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18 Holes with Jim Nantz
Tom Landers
By Tom Landers
Published on 06/18/2007
18 Holes with Jim Nantz

An Interview With Jim Nantz
By Art Stricklin

Thanks to his dadís job moves, Jim Nantz lived in several different cities and states growing up, leaving him to joke among his friends that he can always say he grew up in whatever city heís in when giving an after dinner speech.

But he has been a resident of Connecticut since 1985 when he moved to the Northeast to work at CBS full-time, now serving as the networkís signature voice, having broadcast Super Bowl XLI, the 2007 Final Four in Atlanta and 21 Masters Tournaments.
With his busy travel schedule and young family, Nantzís time for golf is very limited, but he still greatly enjoys the game he played in high school and college and has become good friends with former president Bush, often playing with him at his summer home in Maine.

Nantz is a member of both Winged Foot Country Club in New York and the Stanwich Club in Connecticut, where he sometimes plays with former Dallas Cowboys head coach Bill Parcells, who Nantz claims to have a single figure handicap.

In the midst of his busy spring schedule, Nantz took time to talk with Golfing Magazine writer Art Stricklin about his background, his love for the game of golf, his famous rounds and fun times.

Golfing Magazine: Playing golf in college, when did broadcasting enter the picture?
Jim Nantz:  To be honest, that is what I always wanted to do. My goal really had nothing to do with professional golf except for the chance to broadcast it. That was my obsession from early on. I was driven to work for CBS and be a golf announcer for this very network.

GM: Since coming to CBS in 1986, youíve been involved in golf from almost the beginning. Youíve broadcast 21 Masters, several Presidentís Cups and many PGA Championships, you must have a lot of memories?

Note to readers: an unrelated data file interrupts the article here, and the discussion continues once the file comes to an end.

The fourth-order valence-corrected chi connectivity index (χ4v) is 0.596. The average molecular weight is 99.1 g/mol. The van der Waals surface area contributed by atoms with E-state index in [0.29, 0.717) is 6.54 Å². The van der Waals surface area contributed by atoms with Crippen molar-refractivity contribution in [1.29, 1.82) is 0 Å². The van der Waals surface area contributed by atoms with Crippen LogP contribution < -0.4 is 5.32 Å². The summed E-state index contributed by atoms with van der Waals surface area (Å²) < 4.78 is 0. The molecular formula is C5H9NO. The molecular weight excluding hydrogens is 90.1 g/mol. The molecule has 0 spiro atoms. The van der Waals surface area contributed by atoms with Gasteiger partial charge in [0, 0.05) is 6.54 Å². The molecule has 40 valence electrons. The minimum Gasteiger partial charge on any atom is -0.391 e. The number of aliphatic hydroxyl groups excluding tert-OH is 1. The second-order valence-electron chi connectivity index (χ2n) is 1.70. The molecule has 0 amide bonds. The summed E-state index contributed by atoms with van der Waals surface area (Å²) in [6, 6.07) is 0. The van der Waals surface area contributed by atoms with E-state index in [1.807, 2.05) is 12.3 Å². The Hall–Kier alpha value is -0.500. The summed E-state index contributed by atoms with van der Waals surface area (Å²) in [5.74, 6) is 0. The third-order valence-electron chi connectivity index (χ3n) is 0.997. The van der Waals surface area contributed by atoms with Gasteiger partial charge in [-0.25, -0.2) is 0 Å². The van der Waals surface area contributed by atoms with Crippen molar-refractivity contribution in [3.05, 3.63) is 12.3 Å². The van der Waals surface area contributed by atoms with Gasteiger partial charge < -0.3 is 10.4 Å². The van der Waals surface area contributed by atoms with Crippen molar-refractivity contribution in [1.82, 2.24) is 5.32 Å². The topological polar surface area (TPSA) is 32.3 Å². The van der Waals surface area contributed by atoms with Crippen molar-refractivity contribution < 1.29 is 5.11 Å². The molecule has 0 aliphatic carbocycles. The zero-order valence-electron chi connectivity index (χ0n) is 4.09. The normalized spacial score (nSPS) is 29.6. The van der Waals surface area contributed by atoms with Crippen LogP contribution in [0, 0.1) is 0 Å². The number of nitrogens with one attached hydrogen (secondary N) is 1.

JN: I canít tell you if I was 6 or 8 the first time I saw the Masters on TV, but I know Iíve had the Masters on my radar screen for a long, long time. Itís always been the top for me. Some things are the gold standard of sports and thatís the Masters Golf Tournament.

GM: Your schedule this year from the NFL Playoffs to the Super Bowl to the Final Four and the Masters would make just about anybody tired. How do you do it?
JN: It doesnít matter how Iím feeling and what Iím doing. Going through the gates at Augusta National is like a vitamin B-12 shot for me. I always look forward to it.

GM:  One famous Connecticut golfer youíve spent a lot of time with over the years is former president George Bush. How did your relationship start?
JN: It was really my good friend and golf pro Paul Marchand who got us together. Paul had known President Bush at Houston Country Club and introduced us and weíve played many, many times together up in Maine.

GM: What kind of player is former president Bush?
JN: Everybody knows he is a very fast player, but heís got a lot more game, that is talent, than he gives himself credit for. He was 80 recently and I donít think heís that far away, a couple of yearís maybe, from shooting his age. Now he would scoff at that, laugh and say thatís ridiculous, but heís got some game

GM: Youíve played with President Bushís sons, Jeb and George W., what is your critique of their games, since you critique everybody elseís?
JN: Jeb has a great swing and could easily be the best golfer of the family

GM: What about current President Wís golf game?
JN: Heís probably a 12 or 15 handicap. Heís got that speed golf thing down, they all do, and itís ingrained in their heads from their father. I know he was always trying to claim a 15 handicap when we played together, but he has a very deep appreciation for the game and how much it takes to play it well. Weíve had some good games together.